It’s ostensibly the world outside your window, only things lurk in the shadows. Stop me if you’ve heard this before.
In this case, the things in the shadows are agents of the Ruinous Powers, godlike beings that want all of humanity to be their slaves. The Powers reside in the Void and cannot affect the world directly; only people who know their touch can draw on their power. Cultists and people who read the wrong ancient text and now want power do that a lot.
The people who try to fight against the corruption of the world often end up doing it too. Gaze into the Void, and the Void gazes also. Just don’t cast into the Void, because the universe resolves type mismatch errors with violent efficiency.
Hidden in the shadows, some organisations fight against the powers of Ruin. Who knows, if you live long enough and your body and soul avoid the burning brand of corruption, you may join one of these groups.
Four Ruinous Powers lurk in the Void. They each have a burning desire, focused on our world. Should any Power get its way, the world would be unrecognisable.
Nobody knows what the Ruinous Powers actually are. Aliens that dwell in a different set of physical dimensions? Actual gods? Creatures of magic? Extelligences from up the universal stack? Does it really matter? No.
Some groups band together, using occult secrets to fight back against the darkness, each with their own means of staving off corruption.
These groups will be detailed further in future installments.
Choose your character’s role: what they did before drawing the attention of the Ruinous Powers. Banker, Cop, Criminal, Engineer, Executive, Journalist, Labourer, Manager, Scientist, Technician
Choose your character’s drive: what they want to achieve now they know the truth. Atone for past sins, Comprehend the truth, Fix something, Investigate the weird, Protect humanity, Prove your innocence, Save the world, Uncover Mysteries, Understand new truths
Assign triggers: each starts at 1, then distribute 5 points between them. No trigger can start higher than 4.
Determine stress and trauma: 5 each, plus 3 points to divide between the two.
Record defence and corruption: both start at 0.
Gear: you have clothing and possessions appropriate to your role. Choose two notable items among them. For each, pick one:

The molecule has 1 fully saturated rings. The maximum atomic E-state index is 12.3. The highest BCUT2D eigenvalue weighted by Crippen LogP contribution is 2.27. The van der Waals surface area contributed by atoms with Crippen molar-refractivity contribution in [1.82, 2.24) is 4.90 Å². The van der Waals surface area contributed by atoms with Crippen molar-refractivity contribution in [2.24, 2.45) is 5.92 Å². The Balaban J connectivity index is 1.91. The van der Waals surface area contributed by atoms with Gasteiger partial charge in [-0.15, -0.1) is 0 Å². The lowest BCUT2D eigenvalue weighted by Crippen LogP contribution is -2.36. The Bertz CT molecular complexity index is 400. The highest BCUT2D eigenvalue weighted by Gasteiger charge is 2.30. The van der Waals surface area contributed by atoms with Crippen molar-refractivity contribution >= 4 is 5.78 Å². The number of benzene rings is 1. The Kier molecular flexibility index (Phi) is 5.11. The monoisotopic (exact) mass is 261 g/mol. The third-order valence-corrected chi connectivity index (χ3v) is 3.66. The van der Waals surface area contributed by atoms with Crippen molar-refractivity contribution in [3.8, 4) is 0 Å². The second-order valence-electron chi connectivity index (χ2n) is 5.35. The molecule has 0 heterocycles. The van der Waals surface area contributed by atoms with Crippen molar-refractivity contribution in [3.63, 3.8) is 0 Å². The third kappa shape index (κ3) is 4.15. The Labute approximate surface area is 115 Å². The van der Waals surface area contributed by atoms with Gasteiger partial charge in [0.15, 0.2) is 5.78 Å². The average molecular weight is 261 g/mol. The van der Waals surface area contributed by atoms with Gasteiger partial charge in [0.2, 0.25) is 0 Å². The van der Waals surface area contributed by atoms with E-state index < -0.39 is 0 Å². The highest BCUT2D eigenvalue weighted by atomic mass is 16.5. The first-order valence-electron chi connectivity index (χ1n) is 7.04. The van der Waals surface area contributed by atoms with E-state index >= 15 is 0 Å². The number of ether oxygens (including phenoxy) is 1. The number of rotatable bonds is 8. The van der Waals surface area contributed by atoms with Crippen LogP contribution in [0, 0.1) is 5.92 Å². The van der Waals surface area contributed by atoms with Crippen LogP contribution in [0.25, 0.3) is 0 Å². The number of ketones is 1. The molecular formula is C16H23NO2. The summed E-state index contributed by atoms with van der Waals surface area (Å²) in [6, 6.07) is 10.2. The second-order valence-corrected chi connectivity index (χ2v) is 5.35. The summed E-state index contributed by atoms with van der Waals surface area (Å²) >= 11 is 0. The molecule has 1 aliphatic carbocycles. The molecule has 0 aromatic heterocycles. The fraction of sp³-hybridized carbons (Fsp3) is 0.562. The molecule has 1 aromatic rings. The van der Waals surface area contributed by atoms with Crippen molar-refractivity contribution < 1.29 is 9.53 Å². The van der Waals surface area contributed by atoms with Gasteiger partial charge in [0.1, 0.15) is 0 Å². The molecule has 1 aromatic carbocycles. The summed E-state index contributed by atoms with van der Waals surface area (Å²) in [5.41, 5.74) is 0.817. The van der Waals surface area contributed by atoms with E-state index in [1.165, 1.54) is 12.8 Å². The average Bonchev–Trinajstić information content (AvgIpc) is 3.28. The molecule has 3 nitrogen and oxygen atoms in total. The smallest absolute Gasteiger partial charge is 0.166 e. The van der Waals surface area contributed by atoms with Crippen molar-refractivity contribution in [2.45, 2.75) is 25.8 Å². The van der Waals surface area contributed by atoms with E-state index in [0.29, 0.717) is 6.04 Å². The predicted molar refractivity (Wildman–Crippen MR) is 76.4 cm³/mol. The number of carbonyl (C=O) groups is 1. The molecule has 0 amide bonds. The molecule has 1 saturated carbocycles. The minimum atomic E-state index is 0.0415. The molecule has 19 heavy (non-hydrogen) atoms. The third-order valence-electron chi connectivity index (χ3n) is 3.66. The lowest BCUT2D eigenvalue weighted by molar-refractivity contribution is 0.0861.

The touch of the Ruinous Powers manifests in a number of fashions. Some humans know this power without understanding any more of the darkness in the world, manifesting a psychic talent.
To create a psychic character:
All characters have triggers, defence, stress, trauma, and corruption.
|Carnage||The need to tear down and destroy people, things, and institutions; fear of physical weakness|
|Disorder||The need to change the world, regardless of the consequence of that change; fear of being powerless|
|Obsession||The need for perfection that is just out of reach, to take the next step and find more; fear of failure|
|Survival||The need to live forever, regardless of disease or infirmity or mutation; fear of death.|
Some situations require you to halve the value of a die or trait. If this would result in a fraction, always round up.
Some characters start play with a psychic discipline, or can gain one through Dark Gifts. Note down which you possess.
Characters grow in power and importance as play progresses.
Avoiding the attention of the Ruinous Powers is difficult, but not impossible. When you would gain an advance in a trigger that you do not wish to increase, you can instead trade it for two advances in another trigger.
During play, characters are thrust into dangerous and weird situations, in which they’ll need to do stuff.
What you can do:
If what you are doing has consequences for success and failure, roll a number of ten-sided dice. The GM will tell you which trigger to use.
You can help someone else out. Describe how you’re doing it, and roll. If you succeed, give them +1d.
Count the number of dice that roll equal or under your trigger.
|None||Things go wrong. The GM will tell you how it gets worse, inflicting a complication or harm. Mark an advance against this trigger.|
|One||You barely succeed. The GM inflicts a complication or harm. Mark an advance against this trigger.|
|Two||You got this. Well done.|
|Three or more||You make this look good. The GM tells you some extra benefit of your success.|
Deal with a fight exactly as you would doing anything else. In a fight, every action has consequences. The outcome table looks different.
|None||Your opponent deals harm.|
|One||You and your opponent both deal harm.|
|Two||You deal harm|
|Three or more||You deal harm, and increase your defence by 1 the next time you take harm.|
Opponents can forego dealing harm to instead inflict a consequence (see antagonist descriptions).
Significant threats, such as Ruinspawn or Princes of Ruin often have multiple attacks, e.g. “Bladed whip 3h and Mental blast 4h”.
When you succeed at an action that deals harm, or when you take harm, roll the appropriate number of dice, indicated by xh. Harm dice are six-sided (d6).
Assign harm dice as follows:
When assigning dice, you are trying to reduce a character’s stress and trauma to zero. If you can’t do that, reduce the value appropriately:
If trauma is reduced to 0, the character is out. When a character is out, taking any further harm kills them. An out character must get medical attention within the hour or will die.
Billy (S5/T6) ends up on the wrong side of a shotgun, which does 3h (Gun, Big). The GM rolls 6, 3, 4. She assigns the 3 and the 4 to stress, reducing it to 0. The remaining die goes to trauma, reducing it to 0 as well. Billy is out, which you’d expect for someone hit with a shotgun.
If the attacker instead assigned the 6 to stress, he’d have had only dealt 4 points out trauma (picking the higher die of 3 and 4), leaving Billy in the fight.